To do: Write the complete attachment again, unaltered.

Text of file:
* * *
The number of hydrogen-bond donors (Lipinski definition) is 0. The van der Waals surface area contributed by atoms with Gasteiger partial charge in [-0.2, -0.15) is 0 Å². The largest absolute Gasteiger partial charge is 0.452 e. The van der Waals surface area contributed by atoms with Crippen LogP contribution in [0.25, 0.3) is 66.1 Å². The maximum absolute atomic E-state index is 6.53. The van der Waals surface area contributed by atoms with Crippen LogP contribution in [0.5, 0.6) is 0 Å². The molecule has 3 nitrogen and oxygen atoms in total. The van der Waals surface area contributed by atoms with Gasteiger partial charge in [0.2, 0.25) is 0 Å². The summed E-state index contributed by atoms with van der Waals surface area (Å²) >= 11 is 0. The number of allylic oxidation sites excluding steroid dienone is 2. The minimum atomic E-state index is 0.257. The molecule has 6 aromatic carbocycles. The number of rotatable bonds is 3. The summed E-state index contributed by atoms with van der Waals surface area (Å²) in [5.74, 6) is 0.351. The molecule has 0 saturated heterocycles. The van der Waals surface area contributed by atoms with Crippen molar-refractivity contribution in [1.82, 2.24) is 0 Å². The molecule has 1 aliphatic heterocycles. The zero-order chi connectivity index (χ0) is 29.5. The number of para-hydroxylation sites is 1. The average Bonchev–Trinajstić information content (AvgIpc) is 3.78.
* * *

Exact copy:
The number of hydrogen-bond donors (Lipinski definition) is 0. The van der Waals surface area contributed by atoms with Gasteiger partial charge in [-0.2, -0.15) is 0 Å². The largest absolute Gasteiger partial charge is 0.452 e. The van der Waals surface area contributed by atoms with Crippen LogP contribution in [0.25, 0.3) is 66.1 Å². The maximum absolute atomic E-state index is 6.53. The van der Waals surface area contributed by atoms with Crippen LogP contribution in [0.5, 0.6) is 0 Å². The molecule has 3 nitrogen and oxygen atoms in total. The van der Waals surface area contributed by atoms with Gasteiger partial charge in [0.2, 0.25) is 0 Å². The summed E-state index contributed by atoms with van der Waals surface area (Å²) >= 11 is 0. The number of allylic oxidation sites excluding steroid dienone is 2. The minimum atomic E-state index is 0.257. The molecule has 6 aromatic carbocycles. The number of rotatable bonds is 3. The summed E-state index contributed by atoms with van der Waals surface area (Å²) in [5.74, 6) is 0.351. The molecule has 0 saturated heterocycles. The van der Waals surface area contributed by atoms with Crippen molar-refractivity contribution in [1.82, 2.24) is 0 Å². The molecule has 1 aliphatic heterocycles. The zero-order chi connectivity index (χ0) is 29.5. The number of para-hydroxylation sites is 1. The average Bonchev–Trinajstić information content (AvgIpc) is 3.78.